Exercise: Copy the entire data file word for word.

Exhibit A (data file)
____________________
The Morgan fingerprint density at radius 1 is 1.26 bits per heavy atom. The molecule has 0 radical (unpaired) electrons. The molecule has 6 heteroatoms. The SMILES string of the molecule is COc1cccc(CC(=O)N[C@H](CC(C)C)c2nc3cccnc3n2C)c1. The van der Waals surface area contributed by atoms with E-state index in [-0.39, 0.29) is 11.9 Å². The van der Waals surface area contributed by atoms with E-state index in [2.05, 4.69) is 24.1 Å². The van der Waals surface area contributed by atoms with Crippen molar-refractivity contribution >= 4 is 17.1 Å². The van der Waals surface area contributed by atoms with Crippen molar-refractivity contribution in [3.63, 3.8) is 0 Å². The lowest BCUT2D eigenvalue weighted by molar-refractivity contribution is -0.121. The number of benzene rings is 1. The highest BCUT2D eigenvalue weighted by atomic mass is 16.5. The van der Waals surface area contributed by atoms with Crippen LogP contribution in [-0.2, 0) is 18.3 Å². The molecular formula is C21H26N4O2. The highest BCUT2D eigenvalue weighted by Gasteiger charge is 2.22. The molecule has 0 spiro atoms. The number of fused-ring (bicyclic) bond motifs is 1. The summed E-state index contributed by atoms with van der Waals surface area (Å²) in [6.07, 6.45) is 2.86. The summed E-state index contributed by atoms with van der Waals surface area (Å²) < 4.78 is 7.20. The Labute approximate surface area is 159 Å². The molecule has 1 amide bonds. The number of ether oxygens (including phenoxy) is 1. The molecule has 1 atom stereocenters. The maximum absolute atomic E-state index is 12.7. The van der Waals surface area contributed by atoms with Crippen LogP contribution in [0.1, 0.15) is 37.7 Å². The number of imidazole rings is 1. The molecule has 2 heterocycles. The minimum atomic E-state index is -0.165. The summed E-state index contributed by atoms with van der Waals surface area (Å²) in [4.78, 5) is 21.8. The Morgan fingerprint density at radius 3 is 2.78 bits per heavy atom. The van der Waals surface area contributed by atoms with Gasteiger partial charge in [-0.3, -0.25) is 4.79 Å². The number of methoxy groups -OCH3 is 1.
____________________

The Morgan fingerprint density at radius 1 is 1.26 bits per heavy atom. The molecule has 0 radical (unpaired) electrons. The molecule has 6 heteroatoms. The SMILES string of the molecule is COc1cccc(CC(=O)N[C@H](CC(C)C)c2nc3cccnc3n2C)c1. The van der Waals surface area contributed by atoms with E-state index in [-0.39, 0.29) is 11.9 Å². The van der Waals surface area contributed by atoms with E-state index in [2.05, 4.69) is 24.1 Å². The van der Waals surface area contributed by atoms with Crippen molar-refractivity contribution >= 4 is 17.1 Å². The van der Waals surface area contributed by atoms with Crippen molar-refractivity contribution in [3.63, 3.8) is 0 Å². The lowest BCUT2D eigenvalue weighted by molar-refractivity contribution is -0.121. The number of benzene rings is 1. The highest BCUT2D eigenvalue weighted by atomic mass is 16.5. The van der Waals surface area contributed by atoms with Crippen LogP contribution in [-0.2, 0) is 18.3 Å². The molecular formula is C21H26N4O2. The highest BCUT2D eigenvalue weighted by Gasteiger charge is 2.22. The molecule has 0 spiro atoms. The number of fused-ring (bicyclic) bond motifs is 1. The summed E-state index contributed by atoms with van der Waals surface area (Å²) in [6.07, 6.45) is 2.86. The summed E-state index contributed by atoms with van der Waals surface area (Å²) < 4.78 is 7.20. The Labute approximate surface area is 159 Å². The molecule has 1 amide bonds. The number of ether oxygens (including phenoxy) is 1. The molecule has 1 atom stereocenters. The maximum absolute atomic E-state index is 12.7. The van der Waals surface area contributed by atoms with Crippen LogP contribution in [0.1, 0.15) is 37.7 Å². The number of imidazole rings is 1. The molecule has 2 heterocycles. The minimum atomic E-state index is -0.165. The summed E-state index contributed by atoms with van der Waals surface area (Å²) in [4.78, 5) is 21.8. The Morgan fingerprint density at radius 3 is 2.78 bits per heavy atom. The van der Waals surface area contributed by atoms with Gasteiger partial charge in [-0.3, -0.25) is 4.79 Å². The number of methoxy groups -OCH3 is 1.